I chose this poem because I find it to be one of the most expressive of Elizabeth Siddal’s poems. The bitterness is palpable. With all the force of “blasts of heaven to take thee down”, Siddal unleashes her rage. I have no doubt that this poem finds its roots in the relationship between Lizzie and Dante Gabriel Rossetti. In modern terms, we would call their relationship dysfunctional. I take no sides, they both had responsibility for their shortcomings. But this poem gives us a glimpse of Lizzie’s frustration at a love that had soured. ” Great love I bore thee: now great hate
Sits grimly in its place.” To accompany the poem, I have included Lizzie’s self portrait. It provides a striking contrast to the beautiful images Gabriel created of Lizzie. Unlike most women (myself probably included) who choose to show themselves in the best possible light, Lizzie painted simply what she saw. I think it is a strong artistic statement that she made, and a bold one at that.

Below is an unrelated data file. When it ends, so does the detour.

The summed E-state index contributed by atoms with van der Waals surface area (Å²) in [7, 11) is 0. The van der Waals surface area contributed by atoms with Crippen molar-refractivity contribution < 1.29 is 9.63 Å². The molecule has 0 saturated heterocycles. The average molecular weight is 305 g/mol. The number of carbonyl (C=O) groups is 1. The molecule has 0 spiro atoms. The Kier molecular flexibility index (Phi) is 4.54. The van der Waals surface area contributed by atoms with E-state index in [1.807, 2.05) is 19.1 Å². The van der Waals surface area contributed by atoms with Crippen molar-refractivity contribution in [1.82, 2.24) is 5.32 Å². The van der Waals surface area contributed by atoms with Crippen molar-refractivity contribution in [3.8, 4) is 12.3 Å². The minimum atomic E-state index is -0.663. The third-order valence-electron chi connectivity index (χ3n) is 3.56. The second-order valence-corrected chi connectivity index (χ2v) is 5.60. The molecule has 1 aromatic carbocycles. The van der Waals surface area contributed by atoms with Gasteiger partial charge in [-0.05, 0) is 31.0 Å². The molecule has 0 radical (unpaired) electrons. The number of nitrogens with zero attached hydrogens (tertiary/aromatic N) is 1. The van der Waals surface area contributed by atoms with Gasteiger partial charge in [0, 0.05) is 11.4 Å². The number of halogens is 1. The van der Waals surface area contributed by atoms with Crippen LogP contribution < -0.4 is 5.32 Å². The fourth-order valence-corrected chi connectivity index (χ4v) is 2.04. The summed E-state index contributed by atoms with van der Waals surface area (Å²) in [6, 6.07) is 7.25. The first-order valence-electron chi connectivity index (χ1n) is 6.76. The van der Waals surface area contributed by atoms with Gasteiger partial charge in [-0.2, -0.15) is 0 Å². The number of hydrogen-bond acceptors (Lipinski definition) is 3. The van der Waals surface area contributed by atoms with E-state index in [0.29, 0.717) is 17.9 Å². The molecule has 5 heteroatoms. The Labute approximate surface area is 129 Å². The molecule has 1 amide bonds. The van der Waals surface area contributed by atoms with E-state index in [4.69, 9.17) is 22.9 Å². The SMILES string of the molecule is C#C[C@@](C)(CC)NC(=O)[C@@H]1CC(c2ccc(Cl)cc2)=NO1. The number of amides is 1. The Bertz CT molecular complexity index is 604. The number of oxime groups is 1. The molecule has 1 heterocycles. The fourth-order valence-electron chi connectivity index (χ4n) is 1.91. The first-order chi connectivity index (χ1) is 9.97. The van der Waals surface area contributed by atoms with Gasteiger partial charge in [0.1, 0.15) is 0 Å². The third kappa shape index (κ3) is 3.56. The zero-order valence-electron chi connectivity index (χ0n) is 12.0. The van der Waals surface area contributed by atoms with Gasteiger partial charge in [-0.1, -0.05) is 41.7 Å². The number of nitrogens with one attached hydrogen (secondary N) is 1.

Love and Hate
Ope not thy lips, thou foolish one,
Nor turn to me thy face;
The blasts of heaven shall strike thee down
Ere I will give thee grace.
Take thou thy shadow from my path,
Nor turn to me and pray;
The wild wild winds thy dirge may sing
Ere I will bid thee stay.
Turn thou away thy false dark eyes,
Nor gaze upon my face;
Great love I bore thee: now great hate
Sits grimly in its place.
All changes pass me like a dream,
I neither sing nor pray;
And thou art like the poisonous tree
That stole my life away.